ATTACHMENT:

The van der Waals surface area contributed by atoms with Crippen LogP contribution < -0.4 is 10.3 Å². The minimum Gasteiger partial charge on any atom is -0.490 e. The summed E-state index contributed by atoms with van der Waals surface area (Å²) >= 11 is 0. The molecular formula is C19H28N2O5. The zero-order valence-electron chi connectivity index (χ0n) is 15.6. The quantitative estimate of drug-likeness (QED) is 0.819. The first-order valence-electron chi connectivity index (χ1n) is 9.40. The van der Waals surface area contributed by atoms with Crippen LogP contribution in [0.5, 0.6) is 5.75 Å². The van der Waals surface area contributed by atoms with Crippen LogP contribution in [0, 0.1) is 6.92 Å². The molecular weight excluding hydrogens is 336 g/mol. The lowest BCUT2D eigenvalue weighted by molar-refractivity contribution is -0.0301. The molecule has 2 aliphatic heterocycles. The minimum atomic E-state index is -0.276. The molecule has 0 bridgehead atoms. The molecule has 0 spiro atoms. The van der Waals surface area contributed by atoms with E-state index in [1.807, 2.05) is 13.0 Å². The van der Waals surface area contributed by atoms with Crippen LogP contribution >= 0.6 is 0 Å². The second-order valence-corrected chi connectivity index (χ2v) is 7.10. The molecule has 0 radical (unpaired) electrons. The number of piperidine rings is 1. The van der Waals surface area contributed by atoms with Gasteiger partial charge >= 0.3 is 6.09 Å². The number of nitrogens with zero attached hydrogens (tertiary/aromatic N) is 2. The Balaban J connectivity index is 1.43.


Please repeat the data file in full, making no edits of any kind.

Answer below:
The van der Waals surface area contributed by atoms with Crippen LogP contribution < -0.4 is 10.3 Å². The minimum Gasteiger partial charge on any atom is -0.490 e. The summed E-state index contributed by atoms with van der Waals surface area (Å²) >= 11 is 0. The molecular formula is C19H28N2O5. The zero-order valence-electron chi connectivity index (χ0n) is 15.6. The quantitative estimate of drug-likeness (QED) is 0.819. The first-order valence-electron chi connectivity index (χ1n) is 9.40. The van der Waals surface area contributed by atoms with Crippen LogP contribution in [0.5, 0.6) is 5.75 Å². The van der Waals surface area contributed by atoms with Crippen LogP contribution in [0, 0.1) is 6.92 Å². The molecular weight excluding hydrogens is 336 g/mol. The lowest BCUT2D eigenvalue weighted by molar-refractivity contribution is -0.0301. The molecule has 2 aliphatic heterocycles. The minimum atomic E-state index is -0.276. The molecule has 0 bridgehead atoms. The molecule has 0 spiro atoms. The van der Waals surface area contributed by atoms with E-state index in [1.807, 2.05) is 13.0 Å². The van der Waals surface area contributed by atoms with Crippen LogP contribution >= 0.6 is 0 Å². The second-order valence-corrected chi connectivity index (χ2v) is 7.10. The molecule has 0 radical (unpaired) electrons. The number of piperidine rings is 1. The van der Waals surface area contributed by atoms with Gasteiger partial charge >= 0.3 is 6.09 Å². The number of nitrogens with zero attached hydrogens (tertiary/aromatic N) is 2. The Balaban J connectivity index is 1.43.